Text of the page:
There are many organisations that don’t have a formal, structured policy framework in place. From a best practice perspective, a formal, structured approach to policy development, implementation and management is required. Unstructured, unilateral and unspecific policies have generally proved ineffective as mechanisms for managing activities (like information security) and reducing organisational risk. A structured approach improves awareness and compliance because targeted audiences only need to reference the document that is applicable to them and not lengthy detailed documents.
We follow a specific policy framework we have developed based on ISO/IEC 27001 and ISO/IEC 27002 (the South African Standards), best practices, generally accepted security principles, our own expertise and experience in the area of information security, information management, law and risk management.
You need a structured policy framework
There is no security policy standard and no general consensus as to what policies or how many should be in place, nor is there general consensus on policy design or content. Some organisations have a single generic document which combines policy, guidelines and standards (the combination approach), whilst others have multiple policies, guidelines and standards documents.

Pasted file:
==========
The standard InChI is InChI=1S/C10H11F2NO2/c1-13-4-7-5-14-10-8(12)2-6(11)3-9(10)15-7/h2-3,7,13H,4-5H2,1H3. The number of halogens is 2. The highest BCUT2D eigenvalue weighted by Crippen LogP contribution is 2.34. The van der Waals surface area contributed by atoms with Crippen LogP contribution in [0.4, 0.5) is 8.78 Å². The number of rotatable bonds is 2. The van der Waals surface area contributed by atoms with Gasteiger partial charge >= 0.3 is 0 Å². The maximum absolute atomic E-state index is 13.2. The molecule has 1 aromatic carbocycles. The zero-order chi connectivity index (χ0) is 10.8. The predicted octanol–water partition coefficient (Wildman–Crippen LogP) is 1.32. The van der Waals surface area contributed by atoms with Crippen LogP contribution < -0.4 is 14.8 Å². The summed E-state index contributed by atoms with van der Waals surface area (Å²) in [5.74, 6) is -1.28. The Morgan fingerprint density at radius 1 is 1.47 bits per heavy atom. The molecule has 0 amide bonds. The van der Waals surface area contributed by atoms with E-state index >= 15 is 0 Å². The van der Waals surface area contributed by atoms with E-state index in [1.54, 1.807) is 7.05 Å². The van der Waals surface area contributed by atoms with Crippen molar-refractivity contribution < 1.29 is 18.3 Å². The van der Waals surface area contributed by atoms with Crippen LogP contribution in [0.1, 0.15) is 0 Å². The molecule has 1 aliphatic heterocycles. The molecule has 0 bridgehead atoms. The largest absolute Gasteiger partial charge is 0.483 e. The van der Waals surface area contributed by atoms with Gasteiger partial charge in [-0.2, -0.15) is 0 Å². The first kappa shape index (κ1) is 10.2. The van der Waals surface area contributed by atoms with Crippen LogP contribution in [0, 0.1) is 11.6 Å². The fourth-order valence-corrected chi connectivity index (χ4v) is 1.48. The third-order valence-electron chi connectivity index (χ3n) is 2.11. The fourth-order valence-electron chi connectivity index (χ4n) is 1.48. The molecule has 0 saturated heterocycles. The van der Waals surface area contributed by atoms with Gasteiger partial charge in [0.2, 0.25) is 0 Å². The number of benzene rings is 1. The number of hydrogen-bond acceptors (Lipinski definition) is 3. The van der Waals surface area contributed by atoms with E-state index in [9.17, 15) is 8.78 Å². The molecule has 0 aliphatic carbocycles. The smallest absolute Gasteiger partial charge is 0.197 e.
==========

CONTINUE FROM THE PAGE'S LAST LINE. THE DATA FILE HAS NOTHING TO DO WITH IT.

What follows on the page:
We advocate an approach which clearly differentiates between issue specific, operational policies, standards and procedures, each of which should be set forth in separate documents. The need to clearly differentiate between them is emphasised by the ISO 9000 Quality Standards for the preparation of internal documentation. For example, these ISO standards expressly state that policies must be separate and distinct from procedures. The South African Standard leaves it up to the individual organisations concerned to identify various issue specific, operational policies that are related to the topic of interest.